Flashcards in Arterial Disease and Aneurysms Deck (42):
List some causes of arterial occlusion
Embolism (cardiac, arterial to arterial)
Low flow state
Ischaemic pain in exercising muscles due to imbalance between workload of muscles and ability to maintain aerobic metabolism (angina of the legs)
Describe the pathophysiology of claudication
Posterior calf muscles dominate with walking
When flow of oxygenated blood is inadequate, muscles switch to anaerobic metabolism to meet energy demands
Lactic acid builds up and produces aching discomfort
Eases with rest
What are the clinical criteria for claudication?
Calf pain on exertion (+/- thigh, +/- buttock)
Onset and severity related to workload
Relieved with rest
Where does ischaemic rest pain occur?
Most distal part of the limb
Describe the pathophysiology of ischaemic rest pain
Inadequate perfusion resulting in anaerobic metabolism in skin and nerves (cf muscles) of the extremity
How is ischaemic rest pain defined clinically?
Burning pain in extremity at rest (often wakes patient in the night)
Usually relieved with gravity
What are the features of critical limb ischaemia (CLI)?
Ischaemic rest pain
At what ankle and toe pressure does rest pain occur?
At what ankle and toe pressure do ulcers/gangrene occur?
What is the trans-cutaneous O2 pressure in CLI?
What are some possible patterns of lower limb occlusive disease?
What are the features of aorto-iliac occlusive disease?
Calf, thigh and buttock claudication
Reduced pulses femoral and below
May be bruits over aorta/iliac
What are the features of femoro-popliteal occlusive disease?
Reasonable femoral pulse but weak or absent popliteal and pedal pulses
Bruit along line of femoral or popliteal arteries
What are the features of tibial/crural occlusive disease?
May be no claudication
Reasonable popliteal pulses but absent pedal pulses
Bruits over popliteal or upper tibial arteries
Describe the epidemiology of peripheral arterial disease
12% of adult population and 20% of population >70 years
Associated with 6-fold increase in CV mortality (patients at high risk need aggressive risk-factor modification and antiplatelet drugs)
Management options for claudication
Angioplasty +/- stenting
When are angioplasty, endarterectomy and bypass indicated?
Angioplasty: best for short segments, better in proximal arteries
Endarterectomy: short segments
Bypass: longer blocks
What are the risks with endovascular interventions?
Chance of access vessel problems
Chance of thrombosis or embolisation
What are the risks with open bypass?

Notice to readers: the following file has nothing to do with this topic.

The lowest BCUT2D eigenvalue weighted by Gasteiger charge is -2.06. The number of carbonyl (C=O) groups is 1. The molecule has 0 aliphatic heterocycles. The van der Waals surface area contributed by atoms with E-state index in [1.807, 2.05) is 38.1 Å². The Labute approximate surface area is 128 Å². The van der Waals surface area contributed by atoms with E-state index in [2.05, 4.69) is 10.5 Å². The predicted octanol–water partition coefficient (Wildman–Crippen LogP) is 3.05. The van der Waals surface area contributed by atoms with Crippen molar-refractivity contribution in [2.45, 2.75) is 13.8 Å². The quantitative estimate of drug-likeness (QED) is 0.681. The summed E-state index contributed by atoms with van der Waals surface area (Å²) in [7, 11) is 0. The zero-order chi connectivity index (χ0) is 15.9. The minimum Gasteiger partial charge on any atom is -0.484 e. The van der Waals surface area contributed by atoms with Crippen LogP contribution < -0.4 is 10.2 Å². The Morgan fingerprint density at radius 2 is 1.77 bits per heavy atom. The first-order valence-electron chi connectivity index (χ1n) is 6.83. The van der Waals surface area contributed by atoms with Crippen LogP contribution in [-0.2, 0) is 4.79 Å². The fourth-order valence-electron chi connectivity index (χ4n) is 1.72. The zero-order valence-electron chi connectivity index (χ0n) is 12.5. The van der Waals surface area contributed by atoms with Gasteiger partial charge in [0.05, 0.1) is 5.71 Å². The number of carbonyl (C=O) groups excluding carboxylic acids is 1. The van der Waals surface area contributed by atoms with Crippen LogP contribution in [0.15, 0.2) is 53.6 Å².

Describe the recovery from endovascular procedures vs open bypass
Endovascular procedures: quick recovery
Open bypass: 2-3 months or longer before back to normal comfort, mobility, etc
What is the typical cause of sudden/severe ischaemia?
What are the clinical features of sudden/severe ischaemia?
Pain (especially on using muscles; later pain in extremities lessens as nerve function decreases)
Paralysis of muscles (especially weakness of anterior compartment muscles)
What is an aneurysm?
Degenerative focal arterial dilatation 1.25-1.5x greater in diameter than adjacent normal artery
Describe the pathogenesis and natural history of aneurysms
Weakness in elastin and collagen in adventia and media results in local inflammation with matric proteins and metallo-proteinases, leading to focal arterial dilatation
Abnormal wall becomes lined with thrombus
Natural history is continued expansion leading to eventual rupture
List common sites for aneurysm
Abdominal aorta (infra-renal)
Describe the risk of aneurysm rupture as related to diameter
Uncommon 6cm annual risk is 9%
>8cm annual risk is 25%
What is the 5-year survival of patients with aneurysm >5cm who are not operated on?
Describe primary prevention for aneurysm
Describe secondary prevention for aneurysm rupture
Screening and treatment of aneurysms >5-5.5cm
What is the average increase in the size of small aneurysms annually?
What is the margin of error for U/S measurement of aneurysms?
Minimum +/- 2mm
Commonly +/- 4mm
How does ruptured AAA present clinically?
Sudden onset abdominal and/or back pain
What is the typical demographic affected by ruptured AAA?
What are the clinical signs of ruptured AAA?
Pulsatile mass in lower abdomen (usually to one side and into iliac fossa)
Features of progressive hypovolaemia
What are the management options for ruptured AAA?
Prompt repair (open or endoluminal)
When should "no intervention" be considered for a ruptured AAA?
Already unconscious/intubated on arrival (especially >80 years)
Already turned down for elective repair in view of co-morbidities
Maximum time of surveillance before EVAR indicated?
3.0-3.9cm: 24 months
4.0-4.6cm: 12 months
4.7-5.0cm: 6 months
5.1-5.5cm: 3 months
What is the 5-year prognosis for patients with local vs systemic claudication?
Local: 5% require intervention, 2% amputation
Systemic: 30% die, 5-10% suffer non-fatal CV events
What is the management philosophy underlying claudication?
Reasonable distance claudication is benign (limb not in jeopardy)
Any intervention on an artery is a "controlled injury"; it may or may not work, there may be complications, and it may not be durable
When is an intervention for claudication reasonable?
If it is a very significant handicap, the risk is acceptable and the proposed intervention has an acceptable chance of working
Patient has to be pushing for an intervention; requires good information and realistic expectations